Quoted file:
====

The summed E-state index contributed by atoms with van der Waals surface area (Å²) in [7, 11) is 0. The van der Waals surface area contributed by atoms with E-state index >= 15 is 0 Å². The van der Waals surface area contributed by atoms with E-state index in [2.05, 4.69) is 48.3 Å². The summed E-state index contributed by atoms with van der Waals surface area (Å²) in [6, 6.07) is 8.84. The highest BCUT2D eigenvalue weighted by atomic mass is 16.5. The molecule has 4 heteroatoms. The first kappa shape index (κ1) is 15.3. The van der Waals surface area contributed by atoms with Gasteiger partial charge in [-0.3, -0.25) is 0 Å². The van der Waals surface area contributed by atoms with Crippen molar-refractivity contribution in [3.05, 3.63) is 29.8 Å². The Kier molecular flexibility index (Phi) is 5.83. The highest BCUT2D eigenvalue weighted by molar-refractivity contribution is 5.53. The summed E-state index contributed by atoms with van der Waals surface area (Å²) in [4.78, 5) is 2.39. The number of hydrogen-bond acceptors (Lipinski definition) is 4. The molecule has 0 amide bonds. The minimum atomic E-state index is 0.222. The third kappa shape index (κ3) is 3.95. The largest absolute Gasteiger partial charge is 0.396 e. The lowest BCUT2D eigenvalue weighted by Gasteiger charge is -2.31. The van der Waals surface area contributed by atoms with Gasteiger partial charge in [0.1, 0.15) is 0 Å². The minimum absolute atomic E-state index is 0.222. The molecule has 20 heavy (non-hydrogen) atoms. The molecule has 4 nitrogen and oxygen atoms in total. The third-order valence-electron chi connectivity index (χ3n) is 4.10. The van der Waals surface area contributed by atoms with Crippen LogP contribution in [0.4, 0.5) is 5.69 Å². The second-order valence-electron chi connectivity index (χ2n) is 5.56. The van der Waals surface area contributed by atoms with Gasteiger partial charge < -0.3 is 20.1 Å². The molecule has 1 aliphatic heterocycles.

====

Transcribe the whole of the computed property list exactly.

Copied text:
The summed E-state index contributed by atoms with van der Waals surface area (Å²) in [7, 11) is 0. The van der Waals surface area contributed by atoms with E-state index >= 15 is 0 Å². The van der Waals surface area contributed by atoms with E-state index in [2.05, 4.69) is 48.3 Å². The summed E-state index contributed by atoms with van der Waals surface area (Å²) in [6, 6.07) is 8.84. The highest BCUT2D eigenvalue weighted by atomic mass is 16.5. The molecule has 4 heteroatoms. The first kappa shape index (κ1) is 15.3. The van der Waals surface area contributed by atoms with Gasteiger partial charge in [-0.3, -0.25) is 0 Å². The van der Waals surface area contributed by atoms with Crippen molar-refractivity contribution in [3.05, 3.63) is 29.8 Å². The Kier molecular flexibility index (Phi) is 5.83. The highest BCUT2D eigenvalue weighted by molar-refractivity contribution is 5.53. The summed E-state index contributed by atoms with van der Waals surface area (Å²) in [4.78, 5) is 2.39. The number of hydrogen-bond acceptors (Lipinski definition) is 4. The molecule has 0 amide bonds. The minimum atomic E-state index is 0.222. The third kappa shape index (κ3) is 3.95. The largest absolute Gasteiger partial charge is 0.396 e. The lowest BCUT2D eigenvalue weighted by Gasteiger charge is -2.31. The van der Waals surface area contributed by atoms with Gasteiger partial charge in [0.1, 0.15) is 0 Å². The minimum absolute atomic E-state index is 0.222. The molecule has 20 heavy (non-hydrogen) atoms. The molecule has 4 nitrogen and oxygen atoms in total. The third-order valence-electron chi connectivity index (χ3n) is 4.10. The van der Waals surface area contributed by atoms with Crippen LogP contribution in [0.4, 0.5) is 5.69 Å². The second-order valence-electron chi connectivity index (χ2n) is 5.56. The van der Waals surface area contributed by atoms with Gasteiger partial charge < -0.3 is 20.1 Å². The molecule has 1 aliphatic heterocycles.